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I admit it: I’m an Olympics fanatic. I can’t get enough of it, especially with three channels covering everything from table tennis to Dream Team basketball, almost 24–7. I admit something else: for the last year and a half I have lived, eaten and breathed ICD-10. So I can’t help but sit in my living room and make analogies about the Olympics and ICD-10 (I know, get a life, right?)

But seriously, as the London games continue to unfold I have been thinking about our healthcare practices and hospitals – and I wondered, what kind of ICD-10 athletes would these Olympic athletes make during the next two years?

Take Michael Phelps, for example. Certainly one of the most decorated Olympians of modern times, now actually THE most decorated athlete of the Summer Olympic Games. What kind of ICD-10 athlete would he be? Maybe he’s one of those early implementers who flew through the first stages of preparation, but then, because of the government’s interference and too much other stuff on his plate, lost focus and commitment. When the final push came, was he unable to achieve all that he certainly could have, because his final preparation was too little and too late to count?

Or how about the U.S. women’s cycling team during the 140-kilometer road race? In the final few kilometers of that three-and-a-half hour endurance contest, world-class sprinter and almost certain medalist Shelley Olds blew a tire and teammate Kristin Armstrong took a nasty spill on a rain-slicked road. But the American women rallied and pushed each other for our best finish since Barcelona in 1992. The ICD-10 analogy is this: the healthcare practice or hospital that chugs along, steadily adhering to its plan and preparation, can pick itself up, blooded but unbowed, and still drive toward the finish line when unforeseen disaster strikes toward the end of the transition period.

Then there’s Columbian soccer player Lady Andrade. Ooh, you don’t want to be her. Frustrated by the stellar play of the American captain, she sucker-punched Abby Wambach, giving her a black eye and earning herself a two-match suspension. How did Abby respond? Soon after getting knocked to the turf, she put the ball in the back of the net. Which one of those women do you want to be? The one who’s exasperated and in denial, who lashes out at the inevitable ICD-10 implementation because of a lack of understanding, preparation, and yes, discipline? Or the one who picks herself up despite the black eye and prevails when ICD-10 adversity is literally punching her in the face?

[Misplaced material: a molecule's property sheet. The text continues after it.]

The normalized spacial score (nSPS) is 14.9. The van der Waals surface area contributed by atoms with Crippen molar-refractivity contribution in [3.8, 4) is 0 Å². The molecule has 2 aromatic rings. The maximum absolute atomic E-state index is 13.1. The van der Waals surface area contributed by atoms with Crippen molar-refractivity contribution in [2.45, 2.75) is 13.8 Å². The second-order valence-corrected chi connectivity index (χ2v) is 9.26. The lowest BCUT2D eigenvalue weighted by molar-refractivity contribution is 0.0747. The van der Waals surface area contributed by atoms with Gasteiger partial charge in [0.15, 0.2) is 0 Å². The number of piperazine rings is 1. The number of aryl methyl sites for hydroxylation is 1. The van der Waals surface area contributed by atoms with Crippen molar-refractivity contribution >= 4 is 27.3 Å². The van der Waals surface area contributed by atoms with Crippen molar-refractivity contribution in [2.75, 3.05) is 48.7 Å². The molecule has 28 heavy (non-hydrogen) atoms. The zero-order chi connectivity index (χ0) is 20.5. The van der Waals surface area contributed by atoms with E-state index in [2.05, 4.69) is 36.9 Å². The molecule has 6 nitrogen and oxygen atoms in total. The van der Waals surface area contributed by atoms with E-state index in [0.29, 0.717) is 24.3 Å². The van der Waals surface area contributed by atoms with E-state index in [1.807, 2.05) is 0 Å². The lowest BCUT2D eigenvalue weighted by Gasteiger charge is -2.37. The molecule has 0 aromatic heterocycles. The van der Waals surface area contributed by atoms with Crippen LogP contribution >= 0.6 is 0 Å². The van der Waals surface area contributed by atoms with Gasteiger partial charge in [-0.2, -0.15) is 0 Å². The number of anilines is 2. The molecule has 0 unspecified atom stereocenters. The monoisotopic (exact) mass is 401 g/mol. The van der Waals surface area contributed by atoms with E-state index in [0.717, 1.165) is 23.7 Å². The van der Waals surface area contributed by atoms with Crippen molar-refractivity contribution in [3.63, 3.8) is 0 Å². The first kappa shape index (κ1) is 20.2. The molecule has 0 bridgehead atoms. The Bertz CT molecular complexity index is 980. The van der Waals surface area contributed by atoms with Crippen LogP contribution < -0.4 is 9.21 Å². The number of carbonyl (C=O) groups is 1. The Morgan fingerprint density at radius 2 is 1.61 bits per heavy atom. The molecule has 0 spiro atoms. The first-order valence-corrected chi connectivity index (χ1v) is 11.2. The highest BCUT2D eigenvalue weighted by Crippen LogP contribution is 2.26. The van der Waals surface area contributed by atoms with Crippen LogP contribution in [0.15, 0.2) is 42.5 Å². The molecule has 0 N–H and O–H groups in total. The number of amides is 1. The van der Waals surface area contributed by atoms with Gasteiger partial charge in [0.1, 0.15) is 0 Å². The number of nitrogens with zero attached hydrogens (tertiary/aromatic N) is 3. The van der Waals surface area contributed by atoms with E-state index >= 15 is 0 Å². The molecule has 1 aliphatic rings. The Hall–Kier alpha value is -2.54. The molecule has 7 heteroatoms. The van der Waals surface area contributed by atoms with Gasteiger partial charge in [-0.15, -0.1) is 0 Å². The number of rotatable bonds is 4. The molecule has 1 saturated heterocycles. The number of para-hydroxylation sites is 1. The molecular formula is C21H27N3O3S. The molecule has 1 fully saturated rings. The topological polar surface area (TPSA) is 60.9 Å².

When it comes to ICD-10, here’s the Olympic athlete you want to be: the U.S.’s Kim Rhode. In skeet she shot an amazing 99 out of 100 targets, breaking the Olympic record to bring home the gold. For ICD-10, that would be picture-perfect preparation over the long haul of the ICD-10 transition. It would be concentration and focus on whatever ICD-10 objective is at hand at any given moment in time. And then, in step-by-step fashion, or clay pigeon by clay pigeon, it would be knocking all of those objectives out in order to achieve.

What do all successful athletes have in common? Long-term preparation. Teamwork. Commitment. To win gold medals in swimming, do you think Missy Franklin or Ryan Lochte woke up three months ago and said to themselves, “Hey! I better start training for London”? You know they achieved greatness because they started preparing years ago – they had a plan for success and stuck to it.

Implementing ICD-10 is like preparing for the 400-meter individual medley in swimming. There are four different tasks: butterfly, breaststroke, backstroke and freestyle, each with its own unique preparation. Success comes when you can put all four disciplines together in one race. For ICD-10, our four disciplines are planning, people, technology and processes. Just as in the 400-meter IM, each takes its own preparation and commitment, all occurring at the same time. For ICD-10, while you perform your impact assessments and plan, you have to train your people, upgrade your technology and adapt your day-to-day work processes – all during an extended period of time.

For ICD-10, when the starting gun goes off on what we think will be Oct. 1, 2014, it all has to come together to achieve success. Don’t get caught unprepared when the time comes. ICD-10 is not a sprint, it’s a marathon, and it takes longer than a few months to prepare. So start now, pull your own dream team together, and don’t give up when you get punched in the face or take a nasty spill. Your team is counting on you.

Of everyone I’ve seen perform at the Olympics so far, who would I want to be? It’s either James Bond (Daniel Craig) skydiving with the Queen or David Beckham driving that fast boat with the hot chick holding the Olympic flame. Hmm.

That’s a toss-up.

About the Author

Denny is the president of Complete Practice Resources, a healthcare education, consulting, and software company headquartered in Slidell, Louisiana. He formerly served as the CEO of a large, multi-specialty physician group, full service MSO. Denny has authored or co-authored numerous “common sense” practice management books and implementation manuals. He is an award winning, nationally known consultant, speaker, and educator bringing his expertise to making the complex “simple.” He currently serves on the editorial board of ICD10 Monitor. Educated at the United States Air Force Academy, Denny had a distinguished career as an Air Force pilot and has a long history of commitment to excellence and dedication to his clients’ success.

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